requirements are met, the student is considered to have completed the dissertation. The student is not required to defend the dissertation again.

ii.    Fail. The student must defend the dissertation again; only one additional attempt at the final defense is allowed.

f.      Dissertation acceptances must be unanimous, in writing, and signed by all members of the dissertation committee. Approved dissertations must be submitted to the Graduate Council of the Faculties in a format that meets the style standards established by the Vice Provost for Graduate Education.

8.8 Preparing the dissertation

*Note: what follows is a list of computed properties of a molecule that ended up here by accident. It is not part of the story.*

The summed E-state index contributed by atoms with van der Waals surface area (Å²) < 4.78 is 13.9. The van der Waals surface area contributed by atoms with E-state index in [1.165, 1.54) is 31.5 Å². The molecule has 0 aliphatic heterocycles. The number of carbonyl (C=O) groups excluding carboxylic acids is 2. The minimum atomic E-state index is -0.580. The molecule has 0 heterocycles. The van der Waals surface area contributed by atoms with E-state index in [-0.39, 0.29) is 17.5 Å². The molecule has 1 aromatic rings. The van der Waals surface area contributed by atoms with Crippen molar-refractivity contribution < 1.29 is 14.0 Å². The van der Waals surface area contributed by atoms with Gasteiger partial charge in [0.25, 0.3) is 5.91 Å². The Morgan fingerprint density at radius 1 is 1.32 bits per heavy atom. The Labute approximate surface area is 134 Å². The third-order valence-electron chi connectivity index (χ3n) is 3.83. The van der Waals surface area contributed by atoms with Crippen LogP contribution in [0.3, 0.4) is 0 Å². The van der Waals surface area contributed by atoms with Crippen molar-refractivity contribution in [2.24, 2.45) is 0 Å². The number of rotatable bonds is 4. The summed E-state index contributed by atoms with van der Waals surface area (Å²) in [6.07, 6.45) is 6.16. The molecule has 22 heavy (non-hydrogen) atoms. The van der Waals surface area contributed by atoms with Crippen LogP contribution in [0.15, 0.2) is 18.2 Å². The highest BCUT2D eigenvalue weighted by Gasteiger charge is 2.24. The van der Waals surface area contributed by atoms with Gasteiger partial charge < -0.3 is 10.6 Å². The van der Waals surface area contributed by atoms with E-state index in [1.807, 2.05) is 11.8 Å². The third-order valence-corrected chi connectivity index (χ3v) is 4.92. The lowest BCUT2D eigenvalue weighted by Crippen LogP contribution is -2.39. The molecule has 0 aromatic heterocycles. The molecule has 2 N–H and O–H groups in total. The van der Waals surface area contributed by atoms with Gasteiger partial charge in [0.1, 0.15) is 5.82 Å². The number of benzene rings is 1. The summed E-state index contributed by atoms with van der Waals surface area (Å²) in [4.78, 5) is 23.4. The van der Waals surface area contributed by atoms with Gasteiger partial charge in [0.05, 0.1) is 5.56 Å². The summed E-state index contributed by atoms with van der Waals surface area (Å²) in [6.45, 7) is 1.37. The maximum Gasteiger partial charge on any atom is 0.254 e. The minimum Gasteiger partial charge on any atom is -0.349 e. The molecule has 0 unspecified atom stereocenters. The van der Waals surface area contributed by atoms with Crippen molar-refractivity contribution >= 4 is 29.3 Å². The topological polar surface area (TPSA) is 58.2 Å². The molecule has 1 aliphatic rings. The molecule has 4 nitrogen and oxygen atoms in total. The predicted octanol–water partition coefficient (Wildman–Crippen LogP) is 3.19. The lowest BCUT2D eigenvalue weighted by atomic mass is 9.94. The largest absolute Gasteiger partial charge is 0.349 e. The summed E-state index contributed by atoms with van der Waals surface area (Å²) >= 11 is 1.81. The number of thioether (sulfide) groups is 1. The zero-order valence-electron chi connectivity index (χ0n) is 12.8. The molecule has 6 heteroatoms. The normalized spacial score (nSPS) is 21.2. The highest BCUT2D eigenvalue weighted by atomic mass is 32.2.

8.8.1 Dissertation advisor

PhD in Epidemiology students must carry out their dissertation research under the mentorship of a faculty member of the GGEB. The dissertation advisor is the most important individual the student will interact with in the course of their graduate training. For this reason students should carefully evaluate their interests and experiences in choosing the advisor. The student’s dissertation advisor may not be the Dissertation Committee chair, but may be (and is usually) the student’s academic advisor.  See Section 5.2.1.for information about advisor qualifications.

8.8.2 Dissertation committee